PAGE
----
Copyright © 2018 Albuquerque Journal
SANTA FE – New Mexico would repeal its anti-abortion law – one of just nine of its kind in the country – under legislation Democratic lawmakers plan to pursue in the 2019 session.
The state’s criminal abortion law has been on the books for 50 years, but it’s unenforceable now because of the U.S. Supreme Court’s decision in Roe v. Wade.
Rep. Joanne Ferrary, D-Las Cruces, said Monday that she has filed legislation for the coming session that would rescind the law, which makes it a crime for an abortion provider to end a woman’s pregnancy, except in narrow circumstances.
Supporters of the bill say the changing composition of the Supreme Court – amid President Donald Trump’s pledge to put “pro-life justices on the court” – underscores the need to immediately change New Mexico’s abortion law.
“We can’t go back to those days when women had to risk their lives just to get health care,” Ferrary said Monday in a news conference.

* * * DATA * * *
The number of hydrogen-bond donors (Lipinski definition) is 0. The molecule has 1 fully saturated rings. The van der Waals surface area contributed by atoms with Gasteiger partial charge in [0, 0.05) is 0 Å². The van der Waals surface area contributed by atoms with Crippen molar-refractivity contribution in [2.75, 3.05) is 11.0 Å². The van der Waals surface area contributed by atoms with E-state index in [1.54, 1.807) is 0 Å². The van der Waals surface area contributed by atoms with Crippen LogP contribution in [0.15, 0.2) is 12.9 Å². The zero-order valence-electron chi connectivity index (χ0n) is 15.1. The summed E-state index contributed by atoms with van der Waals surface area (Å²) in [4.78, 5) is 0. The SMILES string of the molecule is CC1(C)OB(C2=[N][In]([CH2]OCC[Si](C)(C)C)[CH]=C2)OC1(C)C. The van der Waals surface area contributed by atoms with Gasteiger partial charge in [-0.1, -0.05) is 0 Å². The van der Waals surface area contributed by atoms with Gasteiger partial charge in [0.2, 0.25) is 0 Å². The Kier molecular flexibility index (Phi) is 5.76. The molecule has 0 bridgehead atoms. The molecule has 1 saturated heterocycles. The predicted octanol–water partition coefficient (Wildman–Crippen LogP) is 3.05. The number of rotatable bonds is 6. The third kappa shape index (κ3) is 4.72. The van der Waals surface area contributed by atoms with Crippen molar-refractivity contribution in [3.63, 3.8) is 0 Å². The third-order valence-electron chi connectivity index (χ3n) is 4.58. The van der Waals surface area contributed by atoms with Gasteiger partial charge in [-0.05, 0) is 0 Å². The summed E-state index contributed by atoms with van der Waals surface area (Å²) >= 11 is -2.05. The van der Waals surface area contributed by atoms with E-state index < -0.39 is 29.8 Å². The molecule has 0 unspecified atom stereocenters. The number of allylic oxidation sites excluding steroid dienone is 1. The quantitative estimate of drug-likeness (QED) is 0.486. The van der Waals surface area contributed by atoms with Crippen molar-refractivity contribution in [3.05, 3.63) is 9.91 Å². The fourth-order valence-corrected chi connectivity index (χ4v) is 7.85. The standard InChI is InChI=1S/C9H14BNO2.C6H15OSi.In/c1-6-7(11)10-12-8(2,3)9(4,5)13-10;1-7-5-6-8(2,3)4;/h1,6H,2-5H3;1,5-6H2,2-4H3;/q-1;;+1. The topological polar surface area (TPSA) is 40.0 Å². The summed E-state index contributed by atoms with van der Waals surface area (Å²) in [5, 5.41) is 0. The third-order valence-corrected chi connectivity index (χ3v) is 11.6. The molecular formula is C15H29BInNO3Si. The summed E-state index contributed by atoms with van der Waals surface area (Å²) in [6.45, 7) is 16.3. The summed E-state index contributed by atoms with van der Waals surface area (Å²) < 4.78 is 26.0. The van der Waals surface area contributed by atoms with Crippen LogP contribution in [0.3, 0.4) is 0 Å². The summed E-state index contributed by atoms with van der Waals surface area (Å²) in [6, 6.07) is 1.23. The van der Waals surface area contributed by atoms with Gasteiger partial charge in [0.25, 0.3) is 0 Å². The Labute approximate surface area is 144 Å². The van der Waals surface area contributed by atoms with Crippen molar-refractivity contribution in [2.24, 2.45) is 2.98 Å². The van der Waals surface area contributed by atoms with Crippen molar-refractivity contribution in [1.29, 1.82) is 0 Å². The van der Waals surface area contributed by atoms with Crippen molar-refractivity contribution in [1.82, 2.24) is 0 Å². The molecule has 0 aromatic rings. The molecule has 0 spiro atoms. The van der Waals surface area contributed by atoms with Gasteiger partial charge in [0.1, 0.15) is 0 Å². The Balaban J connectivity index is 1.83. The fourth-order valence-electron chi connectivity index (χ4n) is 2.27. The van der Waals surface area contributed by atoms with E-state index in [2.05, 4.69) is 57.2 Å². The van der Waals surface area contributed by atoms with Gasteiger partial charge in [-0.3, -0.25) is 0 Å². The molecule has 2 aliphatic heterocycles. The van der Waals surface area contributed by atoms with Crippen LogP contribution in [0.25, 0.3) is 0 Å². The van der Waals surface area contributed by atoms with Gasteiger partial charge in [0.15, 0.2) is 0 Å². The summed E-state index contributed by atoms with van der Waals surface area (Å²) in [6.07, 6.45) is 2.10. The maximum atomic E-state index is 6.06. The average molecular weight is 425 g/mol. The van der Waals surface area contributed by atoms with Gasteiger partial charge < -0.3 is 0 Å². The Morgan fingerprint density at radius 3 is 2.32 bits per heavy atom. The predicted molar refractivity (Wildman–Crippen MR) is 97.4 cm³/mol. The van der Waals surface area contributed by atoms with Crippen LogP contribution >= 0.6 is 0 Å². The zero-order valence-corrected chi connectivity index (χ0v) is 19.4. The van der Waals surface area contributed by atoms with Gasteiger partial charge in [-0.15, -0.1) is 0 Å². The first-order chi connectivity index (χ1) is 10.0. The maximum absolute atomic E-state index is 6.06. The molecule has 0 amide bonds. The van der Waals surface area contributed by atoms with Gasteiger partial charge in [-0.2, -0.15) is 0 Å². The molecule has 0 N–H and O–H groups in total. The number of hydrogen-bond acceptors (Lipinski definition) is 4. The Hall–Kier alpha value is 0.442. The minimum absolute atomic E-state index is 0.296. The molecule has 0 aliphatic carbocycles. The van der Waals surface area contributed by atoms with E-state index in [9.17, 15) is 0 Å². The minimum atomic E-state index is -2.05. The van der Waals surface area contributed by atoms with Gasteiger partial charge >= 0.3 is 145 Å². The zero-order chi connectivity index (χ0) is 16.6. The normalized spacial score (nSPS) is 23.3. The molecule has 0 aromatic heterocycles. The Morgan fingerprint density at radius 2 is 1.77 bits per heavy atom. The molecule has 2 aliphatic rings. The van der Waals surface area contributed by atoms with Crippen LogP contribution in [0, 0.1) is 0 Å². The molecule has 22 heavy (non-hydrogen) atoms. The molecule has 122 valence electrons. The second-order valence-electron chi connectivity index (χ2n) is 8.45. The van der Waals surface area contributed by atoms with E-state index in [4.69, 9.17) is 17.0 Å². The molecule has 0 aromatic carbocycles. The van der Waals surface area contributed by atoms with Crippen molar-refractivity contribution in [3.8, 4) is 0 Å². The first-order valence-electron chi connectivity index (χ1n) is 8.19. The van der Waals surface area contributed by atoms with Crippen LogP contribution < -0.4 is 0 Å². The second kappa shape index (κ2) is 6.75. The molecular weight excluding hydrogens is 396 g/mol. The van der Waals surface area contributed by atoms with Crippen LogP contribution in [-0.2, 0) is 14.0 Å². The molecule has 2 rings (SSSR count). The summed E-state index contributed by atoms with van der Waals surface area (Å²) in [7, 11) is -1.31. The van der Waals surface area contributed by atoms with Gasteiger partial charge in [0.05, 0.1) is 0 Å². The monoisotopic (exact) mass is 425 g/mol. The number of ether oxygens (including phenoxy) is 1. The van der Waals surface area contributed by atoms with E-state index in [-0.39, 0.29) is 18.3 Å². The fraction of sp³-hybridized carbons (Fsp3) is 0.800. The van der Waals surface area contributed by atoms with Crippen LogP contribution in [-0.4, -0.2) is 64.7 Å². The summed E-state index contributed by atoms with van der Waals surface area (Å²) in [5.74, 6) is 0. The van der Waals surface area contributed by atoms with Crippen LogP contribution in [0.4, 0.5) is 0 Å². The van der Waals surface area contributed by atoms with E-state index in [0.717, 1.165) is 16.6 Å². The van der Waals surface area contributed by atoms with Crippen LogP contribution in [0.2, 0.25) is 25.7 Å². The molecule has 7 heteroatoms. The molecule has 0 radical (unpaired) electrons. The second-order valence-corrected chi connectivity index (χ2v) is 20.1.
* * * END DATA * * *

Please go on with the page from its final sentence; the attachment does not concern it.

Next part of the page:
Her push comes as Democrats prepare to return to the Capitol with renewed political strength. They picked up eight seats in the state House – pushing their advantage to 46-24 over Republicans – and swept every statewide office, including the Governor’s Office.
Democrats also have a majority in the Senate, where they outnumber Republicans 26-16.
Nonetheless, Ferrary’s legislation is expected to draw intense opposition from Republican lawmakers.
House Minority Whip Rod Montoya, R-Farmington, said it would be “reckless” to repeal the abortion law without replacing it with some regulations.
“I think it’s a mistake,” he said in an interview. “We have so few restrictions as it is right now.”
The legislative session begins Jan. 15. House Speaker Brian Egolf, D-Santa Fe, has said Ferrary’s bill will be a priority.
New Mexico is one of only nine states, Ferrary said, with criminal abortion laws on the books.
Enacted in 1969, the law makes it a felony for an abortion provider to end a women’s pregnancy except in certain circumstances, such as rape, birth defects or grave threats to the woman’s health. The procedure is also limited to hospitals and must be approved in writing by a hospital board.
The Guttmacher Institute, a research group that supports abortion rights, says New Mexico doesn’t have any of the major abortion restrictions – such as waiting periods, mandated parental involvement or limitations on publicly funded abortions – that exist in some states.